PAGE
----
In any moment as parents, we can choose to react or let it go. I’ve witnessed moments of parents I was working with holding tongues instead of lashing out, of colleagues leaning in toward angry parents and distasteful situations calling for avoidance. Personally, it was that moment when my Assistant Scoutmaster gave up a Saturday afternoon to sit and watch blue-jays and finches flit about the branches in the woods behind my house, and with enthusiasm and presence helped me earn my coveted “bird study” merit badge. His setting aside of his own concerns to prize what looked to be valuable in me rippled forward in such a way that I wrote to him many years later to tell him about the impact his simple act of giving had on me. “I am now a clinical psychologist working with at-risk kids,” I told him. “And you taught me a lot about what it means to help a kid hang in with something that matters.”

When Mr. Mullet let go of his own agenda for that Saturday—the errands, the lawn in need of mowing, his own children’s needs—I got my first taste of greater awareness and it gave me an opportunity to see possibility in myself. It reminds me that when we’re not stuck in autopilot patterns of doing and behaving, we can more readily give to others, which brings its own joy.

I’m reminded of a very angry mother of a client. Her rage covered a vast vat of fear. I had filed a legally-mandated (though these mandates seem to offer little solace of certainty to treatment providers) abuse report with the state after this very loving and treatment-participatory parent had struck her special needs child during an intense behavioral outburst by the girl at home. Contrary to my patterning of avoidance of conflict and angry barbs sent in my direction, I allowed that not-so-pleasant failure feeling to sit inside me as the mother pointed dagger-fingers in my direction and talked of how I’d “F——d” her and her family. Instead of reacting, I consciously opened in that moment to this woman’s fear and pain, and more accurately, I opened to the pain and chaos in myself. I decided to stay quiet and let the tears hover unattended about my eyes and I rode out my urge to debate and counter the charges this mom spewed in my direction and into the narrow gap of air between us.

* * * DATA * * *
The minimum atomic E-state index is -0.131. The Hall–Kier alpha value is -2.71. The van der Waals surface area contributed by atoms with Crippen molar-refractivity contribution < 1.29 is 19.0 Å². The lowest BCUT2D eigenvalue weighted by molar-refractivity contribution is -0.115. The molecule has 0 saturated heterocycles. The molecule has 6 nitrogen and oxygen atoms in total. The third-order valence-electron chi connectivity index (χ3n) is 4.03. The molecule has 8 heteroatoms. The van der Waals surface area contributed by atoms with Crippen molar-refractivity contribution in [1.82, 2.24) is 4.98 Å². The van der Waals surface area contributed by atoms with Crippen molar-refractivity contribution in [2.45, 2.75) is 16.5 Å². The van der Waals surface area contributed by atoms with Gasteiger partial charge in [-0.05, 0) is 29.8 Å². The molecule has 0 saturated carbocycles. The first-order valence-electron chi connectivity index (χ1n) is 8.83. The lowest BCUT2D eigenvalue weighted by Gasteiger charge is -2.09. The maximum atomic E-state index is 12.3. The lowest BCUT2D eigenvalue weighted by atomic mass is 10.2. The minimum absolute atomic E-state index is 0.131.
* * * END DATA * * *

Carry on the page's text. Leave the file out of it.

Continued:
Later, after time had allowed the weather to clear for her, and after this mother returned to meet with me again, I asked her if she’d noticed my tears, my upset during that tough conversation.

“Yes,” she said.

“And did it help in some way. To see how I was reacting?”

She softened, much unlike that day of daggers. “Yes—I knew you were real. I knew I could trust you.”

I had luckily learned a bit about minding the present—not reacting and instead allowing the bad and the good to be there. And for all parents, there’s much that can grow when we hold all the pain and love our children bring.

Pause & Practice: Prizing Your Child 

Spend a quiet moment or two thinking about your relationship with your child. What is the one thing that comes to mind that you value about them? Don’t focus on what they “should” do or be, but instead, notice what is already there, even if it’s faint. What is the “spark” that you could breathe life into? Here are some tips for “prizing” your children:

Anticipate upcoming interactions with them. Ask yourself: How can I let my child know that I see this valuable thing in him or her? Maybe it would be a direct comment where you let them know that you’ve “noticed something really cool” about them. Maybe it’s a gesture where you thank them for showing this side of themselves.

Prize with patience. Let them know about the “thing” you see in them, but be patient if they don’t respond readily. Particularly for kids with low self-esteem, this positive input might feel discrepant with how they tend to view themselves. They might reject what you’re doing or saying altogether. Don’t give up! They may be used to people doing so, which only confirms the “script” they’ve been acting out. Show them with consistent prizing that a new script is possible for them.

Let go of your own agendas; your own need for kudos. You’re the adult and they’re the kid. Find your thank you’s and congratulations for being a great mentor elsewhere. In fact, it’s better if you learn to trust that the message (if given enthusiastically and authentically) WILL resonate even if they don’t acknowledge it openly. This is not something THEY need to be polite about. When you’re planting seeds, it doesn’t make sense to get mad when it doesn’t immediately bear you fruit.

Mitch Abblett

Dr. Mitch Abblett is a clinical psychologist and is the Executive Director of the Institute for Meditation and Psychotherapy, a non-profit focusing on the education and training at the intersection of mindfulness and treatment. For over a decade, he was the Clinical Director of the Manville School, a Harvard-affiliated therapeutic day school program in Boston, serving children with emotional, behavioral, and learning difficulties. He maintains a private psychotherapy and consulting practice, and writes about mindfulness, professional development, and family mental health. His books include The Heat of the Moment in Treatment: Mindful Management of Difficult Clients (W.W. Norton) for clinicians, Mindfulness for Teen Depression (New Harbinger, co-authored with Chris Willard, PsyD), and the upcoming Parenting Your Angry Teen (New Harbinger). He also co-authored the child/family-friendly practice aid Growing Mindful: A Deck of Practices for All Ages and additional mindfulness-related card decks. He conducts national and international trainings regarding mindfulness and its applications.


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